by Patrick Appel

Drew Linzer and Lisa Blaydes explain their research on "how well can we expect candidates associated with Egypt's religious 'right' to perform." Joshua Tucker adds:

I want to draw readers' attention to the authors' use of the idea of bounds. Their piece should not be read to say the Muslim Brotherhood will win 60% of the vote in a fair election, and therefore would automatically capture the presidency in a presidential election. Instead, their data suggests that we might want to think about the likely support for a Muslim Brotherhood type party as falling somewhere between 20% and 60%. This is obviously a wide range, but it does represent a first step towards bringing hard data to this question as opposed to speculation.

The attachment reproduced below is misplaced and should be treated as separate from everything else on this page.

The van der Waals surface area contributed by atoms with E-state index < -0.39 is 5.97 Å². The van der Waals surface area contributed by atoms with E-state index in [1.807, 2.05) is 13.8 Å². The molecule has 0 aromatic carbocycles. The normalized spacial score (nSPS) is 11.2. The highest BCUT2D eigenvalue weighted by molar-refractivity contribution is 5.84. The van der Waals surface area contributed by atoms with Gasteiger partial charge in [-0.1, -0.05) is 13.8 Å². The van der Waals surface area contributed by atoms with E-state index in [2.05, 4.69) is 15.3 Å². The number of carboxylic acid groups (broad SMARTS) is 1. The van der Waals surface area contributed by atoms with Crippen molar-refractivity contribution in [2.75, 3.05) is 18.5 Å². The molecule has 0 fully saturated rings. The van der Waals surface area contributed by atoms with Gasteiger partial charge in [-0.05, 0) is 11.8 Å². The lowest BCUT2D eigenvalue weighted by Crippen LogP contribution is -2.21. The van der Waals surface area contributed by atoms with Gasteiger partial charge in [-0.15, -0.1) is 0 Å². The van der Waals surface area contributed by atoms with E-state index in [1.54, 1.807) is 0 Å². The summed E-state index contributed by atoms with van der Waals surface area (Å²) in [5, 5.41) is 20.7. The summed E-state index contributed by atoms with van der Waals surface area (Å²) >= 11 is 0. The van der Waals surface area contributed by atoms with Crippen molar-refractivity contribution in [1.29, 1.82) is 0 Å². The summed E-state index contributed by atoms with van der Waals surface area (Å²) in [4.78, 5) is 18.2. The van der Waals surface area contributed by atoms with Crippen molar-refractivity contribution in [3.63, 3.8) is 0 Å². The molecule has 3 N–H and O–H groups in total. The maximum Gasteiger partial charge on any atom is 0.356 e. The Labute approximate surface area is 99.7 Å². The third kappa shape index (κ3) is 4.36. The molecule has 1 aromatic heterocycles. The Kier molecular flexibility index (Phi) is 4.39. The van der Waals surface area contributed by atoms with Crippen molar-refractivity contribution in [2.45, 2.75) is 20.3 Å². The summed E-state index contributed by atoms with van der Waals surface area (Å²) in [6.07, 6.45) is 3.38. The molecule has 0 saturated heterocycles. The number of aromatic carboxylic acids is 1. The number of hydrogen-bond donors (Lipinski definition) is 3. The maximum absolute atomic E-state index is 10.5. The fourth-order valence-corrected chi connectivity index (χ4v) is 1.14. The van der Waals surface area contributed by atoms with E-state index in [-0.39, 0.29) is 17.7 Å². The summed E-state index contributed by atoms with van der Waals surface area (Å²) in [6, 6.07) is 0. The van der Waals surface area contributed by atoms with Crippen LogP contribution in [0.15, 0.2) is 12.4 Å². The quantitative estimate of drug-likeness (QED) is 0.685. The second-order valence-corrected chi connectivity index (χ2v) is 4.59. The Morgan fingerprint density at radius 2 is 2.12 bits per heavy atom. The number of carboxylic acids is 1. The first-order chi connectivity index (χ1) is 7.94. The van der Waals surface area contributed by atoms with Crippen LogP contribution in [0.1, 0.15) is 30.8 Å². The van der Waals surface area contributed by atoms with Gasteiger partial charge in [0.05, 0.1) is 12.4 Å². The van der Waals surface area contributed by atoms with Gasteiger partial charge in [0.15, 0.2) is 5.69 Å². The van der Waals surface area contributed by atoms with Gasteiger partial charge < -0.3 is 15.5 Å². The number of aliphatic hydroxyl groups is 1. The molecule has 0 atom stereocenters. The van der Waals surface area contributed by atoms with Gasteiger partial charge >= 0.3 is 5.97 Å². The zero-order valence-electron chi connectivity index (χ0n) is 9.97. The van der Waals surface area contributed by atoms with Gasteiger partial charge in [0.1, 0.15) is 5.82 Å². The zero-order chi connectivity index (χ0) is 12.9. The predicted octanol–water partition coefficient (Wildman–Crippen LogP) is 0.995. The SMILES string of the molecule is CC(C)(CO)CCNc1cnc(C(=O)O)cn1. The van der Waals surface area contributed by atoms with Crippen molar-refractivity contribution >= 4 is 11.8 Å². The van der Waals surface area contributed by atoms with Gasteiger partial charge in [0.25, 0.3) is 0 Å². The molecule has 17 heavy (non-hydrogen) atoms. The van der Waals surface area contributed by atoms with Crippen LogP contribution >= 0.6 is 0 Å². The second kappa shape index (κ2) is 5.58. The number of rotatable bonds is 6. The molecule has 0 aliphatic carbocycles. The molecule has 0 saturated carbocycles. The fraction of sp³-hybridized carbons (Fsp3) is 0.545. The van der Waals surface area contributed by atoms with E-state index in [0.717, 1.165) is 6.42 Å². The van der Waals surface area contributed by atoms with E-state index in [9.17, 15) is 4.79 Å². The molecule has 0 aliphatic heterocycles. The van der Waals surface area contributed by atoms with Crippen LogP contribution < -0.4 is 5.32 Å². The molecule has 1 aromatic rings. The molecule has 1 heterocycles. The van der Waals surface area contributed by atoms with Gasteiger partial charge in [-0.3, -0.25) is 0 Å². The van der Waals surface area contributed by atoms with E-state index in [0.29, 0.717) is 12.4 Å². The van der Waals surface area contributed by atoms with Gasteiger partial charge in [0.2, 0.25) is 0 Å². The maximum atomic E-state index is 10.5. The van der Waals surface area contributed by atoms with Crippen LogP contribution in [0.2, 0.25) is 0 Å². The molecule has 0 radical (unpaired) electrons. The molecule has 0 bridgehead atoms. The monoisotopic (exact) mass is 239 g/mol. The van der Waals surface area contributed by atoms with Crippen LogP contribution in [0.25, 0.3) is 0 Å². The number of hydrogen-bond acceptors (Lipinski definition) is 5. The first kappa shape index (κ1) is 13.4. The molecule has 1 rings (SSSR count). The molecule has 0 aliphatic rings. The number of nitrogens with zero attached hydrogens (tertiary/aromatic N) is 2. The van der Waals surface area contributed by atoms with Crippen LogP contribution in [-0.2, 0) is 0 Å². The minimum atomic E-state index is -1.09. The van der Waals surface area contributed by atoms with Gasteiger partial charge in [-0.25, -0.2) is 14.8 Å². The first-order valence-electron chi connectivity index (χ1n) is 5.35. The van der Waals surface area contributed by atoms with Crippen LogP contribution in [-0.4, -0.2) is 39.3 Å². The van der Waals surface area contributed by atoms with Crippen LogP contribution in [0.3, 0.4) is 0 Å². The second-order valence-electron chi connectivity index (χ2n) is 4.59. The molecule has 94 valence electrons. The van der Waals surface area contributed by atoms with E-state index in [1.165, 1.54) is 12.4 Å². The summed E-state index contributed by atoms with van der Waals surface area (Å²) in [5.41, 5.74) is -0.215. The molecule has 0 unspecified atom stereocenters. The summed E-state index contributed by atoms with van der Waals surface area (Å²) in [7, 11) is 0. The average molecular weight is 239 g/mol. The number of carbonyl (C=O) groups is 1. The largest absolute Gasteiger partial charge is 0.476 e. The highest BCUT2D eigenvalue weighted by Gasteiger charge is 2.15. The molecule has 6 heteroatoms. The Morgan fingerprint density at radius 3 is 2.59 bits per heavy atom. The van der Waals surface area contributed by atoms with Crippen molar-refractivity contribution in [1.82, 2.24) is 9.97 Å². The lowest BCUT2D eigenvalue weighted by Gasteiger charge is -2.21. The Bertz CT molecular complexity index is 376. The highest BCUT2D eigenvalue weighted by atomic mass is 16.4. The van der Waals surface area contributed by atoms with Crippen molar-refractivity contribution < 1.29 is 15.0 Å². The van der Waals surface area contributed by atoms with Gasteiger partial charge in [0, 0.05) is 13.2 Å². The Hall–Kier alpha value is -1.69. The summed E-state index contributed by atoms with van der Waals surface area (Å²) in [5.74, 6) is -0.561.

(Photo: An Egyptian man holds a CD with information about the Muslim Brotherhood's MP and parliamentary candidate. It was distributed during a campaign rally during the last Egyptian general election in the village of Mit Nama, 20 kms north of Cairo, late on November 21, 2010 . By Khaled Desouki/AFP/Getty Images)

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